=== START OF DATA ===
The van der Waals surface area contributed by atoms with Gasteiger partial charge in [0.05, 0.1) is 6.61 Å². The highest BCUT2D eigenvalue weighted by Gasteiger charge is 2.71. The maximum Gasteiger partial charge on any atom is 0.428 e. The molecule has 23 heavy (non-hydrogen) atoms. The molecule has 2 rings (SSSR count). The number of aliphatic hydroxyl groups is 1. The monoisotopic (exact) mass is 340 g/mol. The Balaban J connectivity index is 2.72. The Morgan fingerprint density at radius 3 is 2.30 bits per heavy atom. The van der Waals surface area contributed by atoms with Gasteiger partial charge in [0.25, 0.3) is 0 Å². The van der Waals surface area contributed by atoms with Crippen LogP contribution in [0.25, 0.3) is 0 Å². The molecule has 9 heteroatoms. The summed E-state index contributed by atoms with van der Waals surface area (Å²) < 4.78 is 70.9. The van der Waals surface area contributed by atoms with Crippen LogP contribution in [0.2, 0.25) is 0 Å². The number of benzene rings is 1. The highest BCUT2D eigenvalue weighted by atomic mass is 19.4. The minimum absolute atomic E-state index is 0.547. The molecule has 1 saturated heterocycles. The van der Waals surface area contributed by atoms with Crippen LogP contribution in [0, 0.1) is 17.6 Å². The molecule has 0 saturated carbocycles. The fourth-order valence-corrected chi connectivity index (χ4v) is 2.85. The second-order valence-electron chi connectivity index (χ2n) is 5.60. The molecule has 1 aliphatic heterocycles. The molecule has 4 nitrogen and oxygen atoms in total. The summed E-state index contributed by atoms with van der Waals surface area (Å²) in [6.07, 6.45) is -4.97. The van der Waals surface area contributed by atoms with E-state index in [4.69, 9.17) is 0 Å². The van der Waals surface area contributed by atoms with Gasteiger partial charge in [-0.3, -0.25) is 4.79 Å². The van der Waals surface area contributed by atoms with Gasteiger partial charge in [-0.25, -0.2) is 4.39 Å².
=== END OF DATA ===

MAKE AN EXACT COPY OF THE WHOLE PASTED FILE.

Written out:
The van der Waals surface area contributed by atoms with Gasteiger partial charge in [0.05, 0.1) is 6.61 Å². The highest BCUT2D eigenvalue weighted by Gasteiger charge is 2.71. The maximum Gasteiger partial charge on any atom is 0.428 e. The molecule has 23 heavy (non-hydrogen) atoms. The molecule has 2 rings (SSSR count). The number of aliphatic hydroxyl groups is 1. The monoisotopic (exact) mass is 340 g/mol. The Balaban J connectivity index is 2.72. The Morgan fingerprint density at radius 3 is 2.30 bits per heavy atom. The van der Waals surface area contributed by atoms with Gasteiger partial charge in [0.25, 0.3) is 0 Å². The van der Waals surface area contributed by atoms with Crippen LogP contribution in [0.25, 0.3) is 0 Å². The molecule has 9 heteroatoms. The summed E-state index contributed by atoms with van der Waals surface area (Å²) < 4.78 is 70.9. The van der Waals surface area contributed by atoms with Crippen LogP contribution in [0.2, 0.25) is 0 Å². The number of benzene rings is 1. The highest BCUT2D eigenvalue weighted by atomic mass is 19.4. The minimum absolute atomic E-state index is 0.547. The molecule has 1 saturated heterocycles. The van der Waals surface area contributed by atoms with Crippen LogP contribution in [0, 0.1) is 17.6 Å². The molecule has 0 saturated carbocycles. The fourth-order valence-corrected chi connectivity index (χ4v) is 2.85. The second-order valence-electron chi connectivity index (χ2n) is 5.60. The molecule has 1 aliphatic heterocycles. The molecule has 4 nitrogen and oxygen atoms in total. The summed E-state index contributed by atoms with van der Waals surface area (Å²) in [6.07, 6.45) is -4.97. The van der Waals surface area contributed by atoms with E-state index in [4.69, 9.17) is 0 Å². The van der Waals surface area contributed by atoms with Gasteiger partial charge in [-0.3, -0.25) is 4.79 Å². The van der Waals surface area contributed by atoms with Gasteiger partial charge in [-0.25, -0.2) is 4.39 Å².